The venue is beautifully styled. The first floor has wood floors, dark leather bench seats and plush, red crushed velvet chairs alongside dark walls and plenty of cool photographs. The venue describes its inspiration as being turn-of-the-18th-century French and British colonialism, meeting subtly with Eastern opulence and beauty.

The downstairs is equally impressive with delightful Edison lighting and hard wood fixtures. Cool, contemporary and with echoes of South East Asia, it really is a delight. The bar is tiled in sea-blue, adding balance and contrast.

Staff are generally good. A pleasant waitress met us for our pre-booked table, though promptly disappeared and took too long to deliver menus. No matter. Other than that, she was charming throughout while a waiter who made numerous visits to our table was exemplary.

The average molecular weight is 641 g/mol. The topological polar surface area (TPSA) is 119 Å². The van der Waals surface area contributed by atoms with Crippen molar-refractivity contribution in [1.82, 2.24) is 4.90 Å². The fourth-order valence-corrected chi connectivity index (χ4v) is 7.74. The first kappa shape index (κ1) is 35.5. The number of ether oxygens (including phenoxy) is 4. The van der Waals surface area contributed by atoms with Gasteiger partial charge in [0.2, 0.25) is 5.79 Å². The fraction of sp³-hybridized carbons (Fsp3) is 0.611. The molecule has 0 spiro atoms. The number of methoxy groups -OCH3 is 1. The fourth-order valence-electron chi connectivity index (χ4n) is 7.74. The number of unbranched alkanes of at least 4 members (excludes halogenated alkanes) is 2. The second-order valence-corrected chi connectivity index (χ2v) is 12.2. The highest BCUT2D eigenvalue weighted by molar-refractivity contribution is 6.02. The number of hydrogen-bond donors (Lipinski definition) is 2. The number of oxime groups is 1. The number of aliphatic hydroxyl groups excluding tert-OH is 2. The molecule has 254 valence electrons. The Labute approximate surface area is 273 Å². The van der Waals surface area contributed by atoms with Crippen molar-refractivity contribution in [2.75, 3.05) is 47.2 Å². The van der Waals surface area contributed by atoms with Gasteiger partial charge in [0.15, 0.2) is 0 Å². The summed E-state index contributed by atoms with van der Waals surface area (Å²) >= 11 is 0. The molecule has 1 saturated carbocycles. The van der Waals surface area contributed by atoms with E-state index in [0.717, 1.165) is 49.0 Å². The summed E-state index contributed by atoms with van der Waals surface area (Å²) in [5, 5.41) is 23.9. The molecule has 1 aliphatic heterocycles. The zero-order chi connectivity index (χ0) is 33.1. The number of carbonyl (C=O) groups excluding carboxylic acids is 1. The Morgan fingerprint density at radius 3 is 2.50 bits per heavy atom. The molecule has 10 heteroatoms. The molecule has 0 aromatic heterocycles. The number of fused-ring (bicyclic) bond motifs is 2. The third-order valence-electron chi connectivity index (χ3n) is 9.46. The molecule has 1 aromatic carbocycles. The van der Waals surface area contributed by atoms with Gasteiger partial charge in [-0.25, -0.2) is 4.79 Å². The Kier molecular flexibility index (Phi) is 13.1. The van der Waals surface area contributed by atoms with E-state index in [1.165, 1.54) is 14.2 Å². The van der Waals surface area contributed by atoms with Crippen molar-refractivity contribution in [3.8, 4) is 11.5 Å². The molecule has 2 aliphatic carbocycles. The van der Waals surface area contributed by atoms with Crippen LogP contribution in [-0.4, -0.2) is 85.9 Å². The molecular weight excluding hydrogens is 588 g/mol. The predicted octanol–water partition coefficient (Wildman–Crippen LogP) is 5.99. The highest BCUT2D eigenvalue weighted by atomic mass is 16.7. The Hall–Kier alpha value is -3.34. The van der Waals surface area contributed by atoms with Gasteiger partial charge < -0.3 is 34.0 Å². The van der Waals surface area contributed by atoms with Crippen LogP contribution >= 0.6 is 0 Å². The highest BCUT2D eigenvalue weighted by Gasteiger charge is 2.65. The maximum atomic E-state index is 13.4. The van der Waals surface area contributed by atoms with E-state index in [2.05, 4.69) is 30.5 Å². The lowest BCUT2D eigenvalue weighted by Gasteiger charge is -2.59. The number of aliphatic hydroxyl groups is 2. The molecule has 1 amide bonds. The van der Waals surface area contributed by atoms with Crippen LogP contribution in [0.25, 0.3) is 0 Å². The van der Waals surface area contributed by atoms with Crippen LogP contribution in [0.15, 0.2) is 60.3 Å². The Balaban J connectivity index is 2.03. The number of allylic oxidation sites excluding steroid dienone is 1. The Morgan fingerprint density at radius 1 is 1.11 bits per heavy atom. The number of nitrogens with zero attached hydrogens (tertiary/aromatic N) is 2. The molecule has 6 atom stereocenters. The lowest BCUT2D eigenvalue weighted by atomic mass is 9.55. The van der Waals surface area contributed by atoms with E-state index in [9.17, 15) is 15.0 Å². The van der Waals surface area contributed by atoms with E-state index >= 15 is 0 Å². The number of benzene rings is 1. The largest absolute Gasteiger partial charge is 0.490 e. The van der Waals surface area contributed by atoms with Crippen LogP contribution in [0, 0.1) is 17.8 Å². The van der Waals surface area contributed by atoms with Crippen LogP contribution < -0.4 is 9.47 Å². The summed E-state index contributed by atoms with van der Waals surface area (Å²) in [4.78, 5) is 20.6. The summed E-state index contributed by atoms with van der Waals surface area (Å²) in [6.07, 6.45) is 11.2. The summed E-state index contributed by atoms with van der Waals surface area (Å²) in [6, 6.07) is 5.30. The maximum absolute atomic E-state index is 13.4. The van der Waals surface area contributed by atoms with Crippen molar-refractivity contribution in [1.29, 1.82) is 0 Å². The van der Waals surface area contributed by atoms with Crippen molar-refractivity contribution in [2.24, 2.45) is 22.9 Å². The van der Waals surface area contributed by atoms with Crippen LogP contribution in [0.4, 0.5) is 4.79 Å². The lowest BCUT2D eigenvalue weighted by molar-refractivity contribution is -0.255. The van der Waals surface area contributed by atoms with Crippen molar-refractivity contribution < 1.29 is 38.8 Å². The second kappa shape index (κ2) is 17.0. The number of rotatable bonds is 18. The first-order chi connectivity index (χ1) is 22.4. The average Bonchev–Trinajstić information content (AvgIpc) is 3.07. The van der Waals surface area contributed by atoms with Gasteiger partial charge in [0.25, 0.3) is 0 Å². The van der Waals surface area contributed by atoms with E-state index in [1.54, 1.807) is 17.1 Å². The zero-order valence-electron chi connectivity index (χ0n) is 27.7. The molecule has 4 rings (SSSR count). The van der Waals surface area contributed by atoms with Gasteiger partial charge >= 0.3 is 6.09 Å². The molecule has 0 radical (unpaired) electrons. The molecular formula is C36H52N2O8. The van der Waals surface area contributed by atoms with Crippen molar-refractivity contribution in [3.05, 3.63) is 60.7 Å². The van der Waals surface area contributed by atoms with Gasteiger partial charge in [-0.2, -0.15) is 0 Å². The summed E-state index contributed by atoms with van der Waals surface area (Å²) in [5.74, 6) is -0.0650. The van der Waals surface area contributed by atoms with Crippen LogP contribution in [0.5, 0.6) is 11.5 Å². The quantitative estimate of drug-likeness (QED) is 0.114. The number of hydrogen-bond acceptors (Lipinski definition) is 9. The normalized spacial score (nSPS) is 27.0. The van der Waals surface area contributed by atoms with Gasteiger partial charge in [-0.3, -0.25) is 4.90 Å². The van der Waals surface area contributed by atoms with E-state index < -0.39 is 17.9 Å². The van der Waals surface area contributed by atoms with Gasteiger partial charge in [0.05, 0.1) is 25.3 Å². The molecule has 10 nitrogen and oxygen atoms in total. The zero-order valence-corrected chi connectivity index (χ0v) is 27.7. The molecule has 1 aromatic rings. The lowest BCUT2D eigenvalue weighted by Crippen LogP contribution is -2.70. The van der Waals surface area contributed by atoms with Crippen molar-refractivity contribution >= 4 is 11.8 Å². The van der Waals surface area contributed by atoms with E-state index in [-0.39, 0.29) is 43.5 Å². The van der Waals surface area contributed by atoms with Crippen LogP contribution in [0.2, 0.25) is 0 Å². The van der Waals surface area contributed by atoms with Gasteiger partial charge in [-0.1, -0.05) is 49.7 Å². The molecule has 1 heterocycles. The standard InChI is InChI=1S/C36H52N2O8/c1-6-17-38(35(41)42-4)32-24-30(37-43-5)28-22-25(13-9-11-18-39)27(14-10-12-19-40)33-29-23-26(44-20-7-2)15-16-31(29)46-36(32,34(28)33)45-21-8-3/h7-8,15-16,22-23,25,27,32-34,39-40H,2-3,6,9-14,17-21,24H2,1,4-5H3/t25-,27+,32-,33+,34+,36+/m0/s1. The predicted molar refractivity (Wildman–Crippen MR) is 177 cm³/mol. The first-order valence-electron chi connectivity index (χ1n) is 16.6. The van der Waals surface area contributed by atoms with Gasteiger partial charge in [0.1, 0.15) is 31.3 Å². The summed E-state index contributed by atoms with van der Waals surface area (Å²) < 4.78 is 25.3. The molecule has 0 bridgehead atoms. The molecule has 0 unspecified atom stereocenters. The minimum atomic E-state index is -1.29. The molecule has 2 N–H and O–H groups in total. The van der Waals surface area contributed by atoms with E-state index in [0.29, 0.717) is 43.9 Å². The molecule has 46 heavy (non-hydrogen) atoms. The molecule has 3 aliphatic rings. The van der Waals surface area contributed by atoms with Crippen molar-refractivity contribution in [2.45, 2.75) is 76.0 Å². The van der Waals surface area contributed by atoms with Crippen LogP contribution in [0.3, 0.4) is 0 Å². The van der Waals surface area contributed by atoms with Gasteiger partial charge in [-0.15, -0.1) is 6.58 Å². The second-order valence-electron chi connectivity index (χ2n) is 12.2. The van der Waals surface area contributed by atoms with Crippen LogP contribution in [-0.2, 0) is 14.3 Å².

The food was decent, though there were moments of imprecision. A chicken dish had been overcooked while a Ramen dish was also a little awry. More of which later.


We called ahead of lunchtime to book a table for two. It was an unhurried service with few guests present: a few couples, a mother, son and grandfather and so on.

The ambience was cool and relaxed. House of the Rising Sun offers one of the more memorable restaurant experiences in Shrewsbury, providing the type of setting that’s more commonly found in the centre of Birmingham or corners of London. It’s slick and smooth, refined and relaxed.

The venue offers a range of menus – calling them ‘waves’ – I’m not sure why. The idea is to pick’n’mix, opting for tapas style grazing where all members of the table enjoy a taste of this and a bit of that.